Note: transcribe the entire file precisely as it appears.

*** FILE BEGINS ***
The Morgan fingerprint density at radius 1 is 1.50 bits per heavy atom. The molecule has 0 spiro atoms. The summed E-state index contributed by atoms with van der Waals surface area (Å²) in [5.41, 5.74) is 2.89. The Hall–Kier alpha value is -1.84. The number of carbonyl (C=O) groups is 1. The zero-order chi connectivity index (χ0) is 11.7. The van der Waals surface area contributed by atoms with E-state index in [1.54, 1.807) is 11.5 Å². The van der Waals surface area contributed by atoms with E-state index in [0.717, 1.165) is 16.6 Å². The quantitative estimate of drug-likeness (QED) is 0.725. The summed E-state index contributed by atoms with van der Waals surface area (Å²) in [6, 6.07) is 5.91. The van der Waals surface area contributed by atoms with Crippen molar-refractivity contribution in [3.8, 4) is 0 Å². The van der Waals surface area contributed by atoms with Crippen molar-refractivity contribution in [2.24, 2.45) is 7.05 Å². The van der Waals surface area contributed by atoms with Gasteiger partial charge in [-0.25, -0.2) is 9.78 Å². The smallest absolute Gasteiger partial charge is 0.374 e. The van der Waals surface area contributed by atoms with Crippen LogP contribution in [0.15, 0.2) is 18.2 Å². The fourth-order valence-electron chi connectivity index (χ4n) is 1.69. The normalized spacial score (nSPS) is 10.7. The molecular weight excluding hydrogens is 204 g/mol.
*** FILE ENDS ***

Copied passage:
The Morgan fingerprint density at radius 1 is 1.50 bits per heavy atom. The molecule has 0 spiro atoms. The summed E-state index contributed by atoms with van der Waals surface area (Å²) in [5.41, 5.74) is 2.89. The Hall–Kier alpha value is -1.84. The number of carbonyl (C=O) groups is 1. The zero-order chi connectivity index (χ0) is 11.7. The van der Waals surface area contributed by atoms with E-state index in [1.54, 1.807) is 11.5 Å². The van der Waals surface area contributed by atoms with E-state index in [0.717, 1.165) is 16.6 Å². The quantitative estimate of drug-likeness (QED) is 0.725. The summed E-state index contributed by atoms with van der Waals surface area (Å²) in [6, 6.07) is 5.91. The van der Waals surface area contributed by atoms with Crippen molar-refractivity contribution in [3.8, 4) is 0 Å². The van der Waals surface area contributed by atoms with Crippen molar-refractivity contribution in [2.24, 2.45) is 7.05 Å². The van der Waals surface area contributed by atoms with Gasteiger partial charge in [-0.25, -0.2) is 9.78 Å². The smallest absolute Gasteiger partial charge is 0.374 e. The van der Waals surface area contributed by atoms with Crippen LogP contribution in [0.15, 0.2) is 18.2 Å². The fourth-order valence-electron chi connectivity index (χ4n) is 1.69. The normalized spacial score (nSPS) is 10.7. The molecular weight excluding hydrogens is 204 g/mol.